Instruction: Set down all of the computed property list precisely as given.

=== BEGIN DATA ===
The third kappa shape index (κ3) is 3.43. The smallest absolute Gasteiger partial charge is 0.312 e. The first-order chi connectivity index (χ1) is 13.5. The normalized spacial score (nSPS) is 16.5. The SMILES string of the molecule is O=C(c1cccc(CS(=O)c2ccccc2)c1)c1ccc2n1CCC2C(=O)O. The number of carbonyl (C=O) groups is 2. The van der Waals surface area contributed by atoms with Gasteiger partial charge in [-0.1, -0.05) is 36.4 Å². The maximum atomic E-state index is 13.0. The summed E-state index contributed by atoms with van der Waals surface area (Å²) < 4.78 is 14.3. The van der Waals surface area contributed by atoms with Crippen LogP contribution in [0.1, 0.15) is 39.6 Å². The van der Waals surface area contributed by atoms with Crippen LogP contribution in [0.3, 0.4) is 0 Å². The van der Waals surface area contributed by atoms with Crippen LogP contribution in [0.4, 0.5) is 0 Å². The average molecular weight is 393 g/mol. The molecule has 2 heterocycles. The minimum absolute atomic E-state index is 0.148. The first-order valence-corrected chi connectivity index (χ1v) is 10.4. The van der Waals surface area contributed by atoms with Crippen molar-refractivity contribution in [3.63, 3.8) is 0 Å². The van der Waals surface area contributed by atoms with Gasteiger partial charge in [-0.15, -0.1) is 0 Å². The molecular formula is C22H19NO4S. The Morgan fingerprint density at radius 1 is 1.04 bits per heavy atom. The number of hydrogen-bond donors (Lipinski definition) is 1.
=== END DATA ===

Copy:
The third kappa shape index (κ3) is 3.43. The smallest absolute Gasteiger partial charge is 0.312 e. The first-order chi connectivity index (χ1) is 13.5. The normalized spacial score (nSPS) is 16.5. The SMILES string of the molecule is O=C(c1cccc(CS(=O)c2ccccc2)c1)c1ccc2n1CCC2C(=O)O. The number of carbonyl (C=O) groups is 2. The van der Waals surface area contributed by atoms with Gasteiger partial charge in [-0.1, -0.05) is 36.4 Å². The maximum atomic E-state index is 13.0. The summed E-state index contributed by atoms with van der Waals surface area (Å²) < 4.78 is 14.3. The van der Waals surface area contributed by atoms with Crippen LogP contribution in [0.1, 0.15) is 39.6 Å². The van der Waals surface area contributed by atoms with Crippen LogP contribution in [0.3, 0.4) is 0 Å². The van der Waals surface area contributed by atoms with Crippen LogP contribution in [0.4, 0.5) is 0 Å². The average molecular weight is 393 g/mol. The molecule has 2 heterocycles. The minimum absolute atomic E-state index is 0.148. The first-order valence-corrected chi connectivity index (χ1v) is 10.4. The van der Waals surface area contributed by atoms with Crippen molar-refractivity contribution in [3.63, 3.8) is 0 Å². The van der Waals surface area contributed by atoms with Gasteiger partial charge in [-0.15, -0.1) is 0 Å². The molecular formula is C22H19NO4S. The Morgan fingerprint density at radius 1 is 1.04 bits per heavy atom. The number of hydrogen-bond donors (Lipinski definition) is 1.